I disagree. I read the ACM code in its entirety, and although very difficult to follow in the current rarefied mega-Corporate environment, it is what it should be for professionals that should be serving society first instead of profiting from it regardless of consequences.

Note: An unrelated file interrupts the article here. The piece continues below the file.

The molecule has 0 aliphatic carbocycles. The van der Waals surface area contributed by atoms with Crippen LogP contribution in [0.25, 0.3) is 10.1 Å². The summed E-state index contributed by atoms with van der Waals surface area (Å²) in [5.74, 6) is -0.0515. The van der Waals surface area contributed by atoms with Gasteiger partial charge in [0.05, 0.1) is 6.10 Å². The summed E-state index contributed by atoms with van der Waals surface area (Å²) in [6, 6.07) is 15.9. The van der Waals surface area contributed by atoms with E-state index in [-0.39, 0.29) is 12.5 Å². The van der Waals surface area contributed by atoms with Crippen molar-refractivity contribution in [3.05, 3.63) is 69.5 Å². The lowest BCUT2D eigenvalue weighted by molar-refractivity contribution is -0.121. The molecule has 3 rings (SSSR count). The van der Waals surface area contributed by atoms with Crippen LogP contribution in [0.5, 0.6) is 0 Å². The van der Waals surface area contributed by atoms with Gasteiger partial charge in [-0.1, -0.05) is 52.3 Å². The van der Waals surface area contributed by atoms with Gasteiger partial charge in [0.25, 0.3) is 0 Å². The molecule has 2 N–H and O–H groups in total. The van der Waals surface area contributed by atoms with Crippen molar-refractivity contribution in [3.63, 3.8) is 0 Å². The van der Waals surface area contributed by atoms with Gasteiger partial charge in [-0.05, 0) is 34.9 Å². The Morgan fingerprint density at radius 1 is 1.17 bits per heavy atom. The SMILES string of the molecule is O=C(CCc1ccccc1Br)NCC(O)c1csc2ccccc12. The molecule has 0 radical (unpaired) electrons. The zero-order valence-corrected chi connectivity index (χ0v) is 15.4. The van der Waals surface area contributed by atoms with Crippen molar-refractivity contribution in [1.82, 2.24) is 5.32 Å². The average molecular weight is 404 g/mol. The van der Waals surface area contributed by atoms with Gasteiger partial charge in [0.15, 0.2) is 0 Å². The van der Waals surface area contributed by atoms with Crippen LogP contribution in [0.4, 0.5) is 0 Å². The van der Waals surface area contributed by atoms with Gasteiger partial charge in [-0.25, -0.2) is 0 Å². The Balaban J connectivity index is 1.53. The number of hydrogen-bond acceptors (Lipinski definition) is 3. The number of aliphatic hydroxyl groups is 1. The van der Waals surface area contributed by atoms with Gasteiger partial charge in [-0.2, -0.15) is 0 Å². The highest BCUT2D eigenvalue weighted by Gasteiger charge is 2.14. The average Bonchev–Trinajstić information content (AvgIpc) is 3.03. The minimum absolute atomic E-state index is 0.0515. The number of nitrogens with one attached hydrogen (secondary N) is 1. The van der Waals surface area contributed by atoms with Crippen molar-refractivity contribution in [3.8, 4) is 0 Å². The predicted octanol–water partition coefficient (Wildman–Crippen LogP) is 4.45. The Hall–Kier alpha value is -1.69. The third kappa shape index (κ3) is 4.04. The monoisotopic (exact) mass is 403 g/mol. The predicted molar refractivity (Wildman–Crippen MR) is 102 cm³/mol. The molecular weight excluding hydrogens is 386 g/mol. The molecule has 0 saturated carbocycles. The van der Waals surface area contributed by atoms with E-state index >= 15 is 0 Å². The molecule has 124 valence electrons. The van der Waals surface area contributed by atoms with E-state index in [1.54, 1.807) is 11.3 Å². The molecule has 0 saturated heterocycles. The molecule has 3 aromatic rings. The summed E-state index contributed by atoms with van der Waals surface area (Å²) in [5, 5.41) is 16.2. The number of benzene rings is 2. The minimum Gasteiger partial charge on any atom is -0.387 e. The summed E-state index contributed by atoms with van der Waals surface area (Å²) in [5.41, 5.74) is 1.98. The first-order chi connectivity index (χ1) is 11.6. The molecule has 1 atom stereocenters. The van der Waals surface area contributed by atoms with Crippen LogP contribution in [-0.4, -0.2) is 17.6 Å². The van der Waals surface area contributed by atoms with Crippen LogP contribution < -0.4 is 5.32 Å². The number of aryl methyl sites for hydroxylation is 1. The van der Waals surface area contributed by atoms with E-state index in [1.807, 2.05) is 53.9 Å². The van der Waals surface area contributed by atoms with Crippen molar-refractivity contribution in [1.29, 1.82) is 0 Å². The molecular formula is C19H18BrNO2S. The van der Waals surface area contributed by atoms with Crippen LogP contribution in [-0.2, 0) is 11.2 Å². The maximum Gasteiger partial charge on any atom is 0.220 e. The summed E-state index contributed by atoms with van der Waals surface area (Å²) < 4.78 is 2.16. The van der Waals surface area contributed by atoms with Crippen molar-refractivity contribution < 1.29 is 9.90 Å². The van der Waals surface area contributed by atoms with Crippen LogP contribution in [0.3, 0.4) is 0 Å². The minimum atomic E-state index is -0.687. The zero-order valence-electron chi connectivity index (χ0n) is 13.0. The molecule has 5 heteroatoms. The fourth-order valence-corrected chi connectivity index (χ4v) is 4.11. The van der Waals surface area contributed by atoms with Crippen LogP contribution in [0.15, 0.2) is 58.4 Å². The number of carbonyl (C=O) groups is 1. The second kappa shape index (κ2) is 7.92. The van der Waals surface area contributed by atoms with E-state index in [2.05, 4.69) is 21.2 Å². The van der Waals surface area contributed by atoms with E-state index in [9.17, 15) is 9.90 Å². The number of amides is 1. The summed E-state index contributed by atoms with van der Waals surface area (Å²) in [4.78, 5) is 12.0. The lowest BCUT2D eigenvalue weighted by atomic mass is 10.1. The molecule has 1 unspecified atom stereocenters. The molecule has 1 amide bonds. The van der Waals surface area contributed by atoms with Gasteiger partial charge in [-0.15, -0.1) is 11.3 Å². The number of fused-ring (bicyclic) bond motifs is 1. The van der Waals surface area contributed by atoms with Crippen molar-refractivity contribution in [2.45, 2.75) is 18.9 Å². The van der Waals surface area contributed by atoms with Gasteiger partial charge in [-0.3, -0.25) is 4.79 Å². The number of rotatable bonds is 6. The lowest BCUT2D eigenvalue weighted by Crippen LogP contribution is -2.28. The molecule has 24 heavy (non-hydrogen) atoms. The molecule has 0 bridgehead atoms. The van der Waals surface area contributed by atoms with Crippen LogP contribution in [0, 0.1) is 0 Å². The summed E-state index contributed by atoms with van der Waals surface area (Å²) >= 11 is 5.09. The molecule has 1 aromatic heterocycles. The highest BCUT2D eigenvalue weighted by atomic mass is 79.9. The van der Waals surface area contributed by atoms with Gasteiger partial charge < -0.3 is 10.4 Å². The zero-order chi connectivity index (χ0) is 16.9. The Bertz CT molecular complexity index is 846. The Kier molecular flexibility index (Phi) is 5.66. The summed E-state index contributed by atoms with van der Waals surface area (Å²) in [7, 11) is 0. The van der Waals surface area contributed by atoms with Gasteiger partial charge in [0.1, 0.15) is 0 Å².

I also commend the very participatory process the ACM went through to create it in the first place. I surely gave my input, and now I felt I was heard and represented in the end product. Regards / Saludos / Grato Andrés Leopoldo Pacheco Sanfuentes > On Feb 5, 2019, at 9:06 AM, Richard Brooks <r...@g.clemson.edu> wrote: > > In my security course, I have students look at and contrast > the ACM and IEEE codes of ethics. > > To be honest the ACM code is long winded, hard to follow, and > (in my opinion) almost impossible to follow. > > It does not surprise me that it did not influence the people. > What would surprise me is if they read the whole thing. > > The IEEE code is brief and less legalistic in tone. > >> On 2/4/19 2:20 PM, Aaron Massey wrote: >> Re: seeking empirical evidence about ethics instruction >> >> A recent publication at FSE attempted to evaluate the impact of the new >> ACM code of ethics on decision-making and found no evidence of an effect >> according to their methodology. You can read the paper here: >> >> https://people.engr.ncsu.edu/ermurph3/papers/fse18nier.pdf >> >> It’s worth asking whether this is the sort of structure a study of this >> nature should have. For example, this study doesn’t really address many >> (or any?) of the points Charles made earlier. >> >> Best, Aaron >> >> >>> On Mon 04 Feb 2019 07:40 AM, Charles M. Ess wrote: >>> And thanks on both fronts! >>> >>> My acknowledging that it was a critical, spot-on point was not >>> gratuitous or merely courteous: behind it is a larger point - one that >>> we don't always point out to our undergraduate students. But >>> Aristotle warned at the outset of his Nichomachean Ethics that no one >>> under 30 should attempt it - precisely because of their comparative >>> lack of experience as enculturated ethical beings. (Part of this >>> enculturation includes precisely our learning from our mistakes - >>> phronesis as self-correcting ethical judgment.) >>> FWIW: while I loved teaching undergraduate philosophy courses, such as >>> ethics and logic, for example - and still think that there's value and >>> some measure of good effect from them - having so-called >>> "non-traditional" was always a great pleasure, precisely because they >>> could bring their greater experience into play. FWIW: the past couple >>> of decades have been even better on this front as I've been privileged >>> to work with a number of groups and communities who meet Aristotle's >>> age requirement - and it shows up in insights, discussion, debates, >>> dialogue, etc. that are that much richer for it. >>> >>> In all events - yes, kudos and great thanks, Paul! >>> - c. >>> >>>> On 04/02/2019 05:32, Paul wrote: >>>> Charles, >>>> I would like to claim partial credit for spurring your excellent >>>> response. ;) >>>> Paul >>> >>> -- >>> Professor in Media Studies >>> Department of Media and Communication >>> University of Oslo >>> <http://www.hf.uio.no/imk/english/people/aca/charlees/index.html> >>> >>> Postboks 1093 >>> Blindern 0317 >>> Oslo, Norway >>> c.m....@media.uio.no >>> -- >>> Liberationtech is public & archives are searchable from any major >>> commercial search engine. Violations of list guidelines will get you >>> moderated: >>> https://mailman.stanford.edu/mailman/listinfo/liberationtech. >>> Unsubscribe, change to digest mode, or change password by emailing >>> liberationtech-ow...@lists.stanford.edu. >> > > > -- > =================== > R. R. Brooks > > Professor > Holcombe Department of Electrical and Computer Engineering > Clemson University > > 313-C Riggs Hall > PO Box 340915 > Clemson, SC 29634-0915 > USA > > Tel. 864-656-0920 > Fax. 864-656-5910 > Voicemail: 864-986-0813 > email: r...@acm.org > web: http://www.clemson.edu/~rrb > PGP: 48EC1E30 > -- > Liberationtech is public & archives are searchable from any major commercial > search engine. Violations of list guidelines will get you moderated: > https://mailman.stanford.edu/mailman/listinfo/liberationtech. Unsubscribe, > change to digest mode, or change password by emailing > liberationtech-ow...@lists.stanford.edu. -- Liberationtech is public & archives are searchable from any major commercial search engine. Violations of list guidelines will get you moderated: https://mailman.stanford.edu/mailman/listinfo/liberationtech. Unsubscribe, change to digest mode, or change password by emailing liberationtech-ow...@lists.stanford.edu.